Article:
Quick installment this time. Left-shift and right-shift operators.

Left-shift and right-shift are integral to binary mathematical operations as they have two important qualities: Left-shifting a bitmask once multiplies by two. Right-shifting once divides by two. For example:

0011 (base 2) = 1 + 2 = 3 3 << 1 = 0110 (base 2) = 4 + 2 = 6 -- Note that << is the C++ left-shift operator

Or we could go the other way and divide:

0110 (base 2) = 4 + 2 = 6 6 >> 1 = 0011 (base 2) = 2 + 1 = 3 -- But what happens if we do a second right-shift? 3 >> 1 = 0001 (base 2) = 1 -- Now we've lost a bit (it "fell off the edge") -- causing rounding. -- Luckily, that's the same way SQL Server treats this situation: SELECT 3 / 2 AS [3_Right_1] 3_Right_1 --------- 1

So now you’ve seen the basics of left-shifting and right-shifting. But how easy is it to implement given the bitmask handling framework already established in previous installments?

*Very, very easy*!

Remember that 0011 (base 2) is 3 (base 10) or 0x0003 (base 16), and has bits 1 and 2 turned on. Left-shifting once should produce 0110 / 6 / 0x0006 — bits 2 and 3 turned on.

DECLARE @Bitmask VARBINARY(4096) SET @Bitmask = 0x0003 DECLARE @LeftShiftNum INT SET @LeftShiftNum = 1 SELECT Number + @LeftShiftNum AS Number FROM dbo.splitBitmask(@Bitmask) Number ------ 2 3

And that’s literally all there is to it. Right-shift is just as easy, but we subtract:

DECLARE @Bitmask VARBINARY(4096) SET @Bitmask = 0x0006 DECLARE @RightShiftNum INT SET @RightShiftNum = 1 SELECT Number - @RightShiftNum AS Number FROM dbo.splitBitmask(@Bitmask) Number ------ 1 2

Right-shifting twice will produce an out-of-bounds bit, 0. But that’s not an issue, because the bitmask re-constitution pattern uses the bitmaskNumbers table, which conveniently *doesn’t contain a 0*. A bit of accidental foresight on my part, perhaps.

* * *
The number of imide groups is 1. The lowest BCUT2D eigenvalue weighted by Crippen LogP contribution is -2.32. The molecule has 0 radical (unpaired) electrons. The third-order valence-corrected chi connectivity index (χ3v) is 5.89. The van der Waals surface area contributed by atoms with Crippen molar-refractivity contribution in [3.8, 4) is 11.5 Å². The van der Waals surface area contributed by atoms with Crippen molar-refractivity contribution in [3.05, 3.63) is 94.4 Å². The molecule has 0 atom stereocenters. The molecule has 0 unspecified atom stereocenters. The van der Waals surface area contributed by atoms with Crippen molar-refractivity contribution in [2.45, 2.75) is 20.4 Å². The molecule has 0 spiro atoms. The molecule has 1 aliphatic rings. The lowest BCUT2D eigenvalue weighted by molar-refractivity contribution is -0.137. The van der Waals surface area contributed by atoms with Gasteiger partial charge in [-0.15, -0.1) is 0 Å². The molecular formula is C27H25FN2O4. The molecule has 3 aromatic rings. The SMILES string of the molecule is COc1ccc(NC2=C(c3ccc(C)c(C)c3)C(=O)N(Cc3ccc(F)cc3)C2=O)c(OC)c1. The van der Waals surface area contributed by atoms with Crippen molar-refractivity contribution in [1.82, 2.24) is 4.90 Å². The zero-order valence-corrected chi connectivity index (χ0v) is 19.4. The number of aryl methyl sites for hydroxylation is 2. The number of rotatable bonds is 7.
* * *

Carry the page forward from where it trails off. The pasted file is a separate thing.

I have nothing more to say on this issue. Plug everything back into the re-constitution pattern and we’re done:

CREATE FUNCTION bitwiseLeftShift ( @Bitmask VARBINARY(4096), @LeftShiftNum INT ) RETURNS VARBINARY(4096) AS BEGIN DECLARE @BitsInBitmask TABLE(Number SMALLINT) INSERT @BitsInBitmask SELECT Number FROM ( SELECT Number + @LeftShiftNum AS Number FROM dbo.splitBitmask(@Bitmask) ) x SET @Bitmask = 0x SELECT @Bitmask = @Bitmask + CONVERT(VARBINARY(1), SUM(CASE WHEN x.Number IS NULL THEN 0 ELSE BitmaskNumbers.BitValue END) ) FROM @BitsInBitmask x RIGHT JOIN BitmaskNumbers ON BitmaskNumbers.Number = x.Number WHERE BitmaskNumbers.Byte <= (SELECT CASE MAX(Number) % 8 WHEN 0 THEN (MAX(Number) - 1) / 8 ELSE MAX(Number) / 8 END + 1 FROM @BitsInBitmask) GROUP BY BitmaskNumbers.Byte ORDER BY BitmaskNumbers.Byte DESC RETURN(@Bitmask) END GO -- Here are some examples to prove that everything works: SELECT dbo.bitwiseLeftShift(0x03, 1) AS [3_times_two] GO 3_times_two ----------- 0x06 SELECT dbo.bitwiseLeftShift(0x03, 3) AS [3_times_eight] GO 3_times_eight ------------- 0x18 SELECT CONVERT(int, 0x18) AS [int_0x18] int_0x18 -------- 24 SELECT dbo.bitwiseLeftShift(0x18, 12) AS [24_times_4096] 24_times_4096 ------------- 0x018000 SELECT CONVERT(int, 0x018000) AS [int_0x018000] int_0x018000 ------------ 98304 SELECT 98304 / 4096 AS [this_will_be_24] this_will_be_24 --------------- 24

… and the same for right-shift: